• Jaime Ragos, of Knoxville, graduated in May 2019 with two bachelor’s degrees and triple majored in food science and technology; language and world business; and Latin American and Caribbean studies. Ragos will be going to Taiwan on an English teaching assistantship.
  • Shannon Warren, of Waverly, is a master’s student studying secondary English education and English as a second language education. Warren, who received her bachelor’s degree in English literature in 2019, will be going to Brazil on an English teaching assistantship.
  • Jackson Wilt, of Goodlettsville, is a May 2020 graduate with a bachelor’s degree in honors mechanical engineering. Wilt will be going to the Netherlands on a research grant to study 3D-printed soft devices for medical purposes, specifically for artificial hearts.

The four students designated alternates may receive awards if placements open up in the coming months. UT had 67 student candidates apply for Fulbrights and 44 semifinalists.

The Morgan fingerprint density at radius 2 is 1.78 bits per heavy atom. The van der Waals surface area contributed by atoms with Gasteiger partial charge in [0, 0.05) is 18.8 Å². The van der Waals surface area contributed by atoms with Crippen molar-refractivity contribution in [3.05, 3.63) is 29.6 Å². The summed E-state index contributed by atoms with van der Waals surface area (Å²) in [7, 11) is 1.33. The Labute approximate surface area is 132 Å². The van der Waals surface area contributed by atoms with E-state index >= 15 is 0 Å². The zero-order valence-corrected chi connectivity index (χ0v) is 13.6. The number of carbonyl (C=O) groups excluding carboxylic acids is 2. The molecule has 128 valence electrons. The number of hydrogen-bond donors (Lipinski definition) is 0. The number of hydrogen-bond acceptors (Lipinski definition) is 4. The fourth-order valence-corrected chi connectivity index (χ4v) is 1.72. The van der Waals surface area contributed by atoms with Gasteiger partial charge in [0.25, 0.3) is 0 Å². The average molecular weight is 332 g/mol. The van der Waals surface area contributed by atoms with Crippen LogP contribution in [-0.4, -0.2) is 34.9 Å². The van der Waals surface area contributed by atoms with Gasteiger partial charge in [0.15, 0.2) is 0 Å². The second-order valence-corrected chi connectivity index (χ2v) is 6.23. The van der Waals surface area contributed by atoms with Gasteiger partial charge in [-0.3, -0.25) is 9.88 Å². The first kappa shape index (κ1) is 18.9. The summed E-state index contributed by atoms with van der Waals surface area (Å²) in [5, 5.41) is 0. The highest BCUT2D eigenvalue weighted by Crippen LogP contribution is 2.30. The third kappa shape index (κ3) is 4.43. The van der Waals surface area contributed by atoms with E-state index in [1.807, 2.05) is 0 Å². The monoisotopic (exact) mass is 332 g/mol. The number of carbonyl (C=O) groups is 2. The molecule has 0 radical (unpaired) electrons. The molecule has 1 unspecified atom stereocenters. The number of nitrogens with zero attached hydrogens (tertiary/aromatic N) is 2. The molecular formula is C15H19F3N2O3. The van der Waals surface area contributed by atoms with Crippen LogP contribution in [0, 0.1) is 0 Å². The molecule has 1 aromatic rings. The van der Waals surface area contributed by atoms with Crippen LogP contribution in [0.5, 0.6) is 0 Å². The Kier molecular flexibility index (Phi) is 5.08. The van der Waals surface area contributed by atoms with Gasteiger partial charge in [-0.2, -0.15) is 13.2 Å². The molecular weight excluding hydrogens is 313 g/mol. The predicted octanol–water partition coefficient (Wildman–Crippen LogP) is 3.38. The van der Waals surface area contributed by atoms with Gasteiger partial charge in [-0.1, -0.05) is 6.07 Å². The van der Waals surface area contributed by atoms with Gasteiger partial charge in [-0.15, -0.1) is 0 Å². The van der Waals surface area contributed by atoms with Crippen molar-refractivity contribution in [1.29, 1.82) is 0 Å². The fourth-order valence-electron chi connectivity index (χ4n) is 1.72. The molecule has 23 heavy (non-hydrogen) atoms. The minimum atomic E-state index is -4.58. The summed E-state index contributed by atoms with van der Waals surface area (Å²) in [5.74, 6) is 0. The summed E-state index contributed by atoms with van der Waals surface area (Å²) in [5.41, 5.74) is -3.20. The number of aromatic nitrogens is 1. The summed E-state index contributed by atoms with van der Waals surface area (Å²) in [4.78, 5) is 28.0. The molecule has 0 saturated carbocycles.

“To have become a consistent top producer of Fulbrighters is a terrific national distinction for UT, but what especially comes to mind right now is the inspiring commitment and desire each one of these scholars has shown to learn, to explore, and to do good in the world,” Andrew Seidler, director of UT’s Office of National Scholarships and Fellowships, said.

UT students and recent graduates interested in the Fulbright and other nationally competitive awards can visit the Office of National Scholarships and Fellowships Fulbright page to learn more about the application process.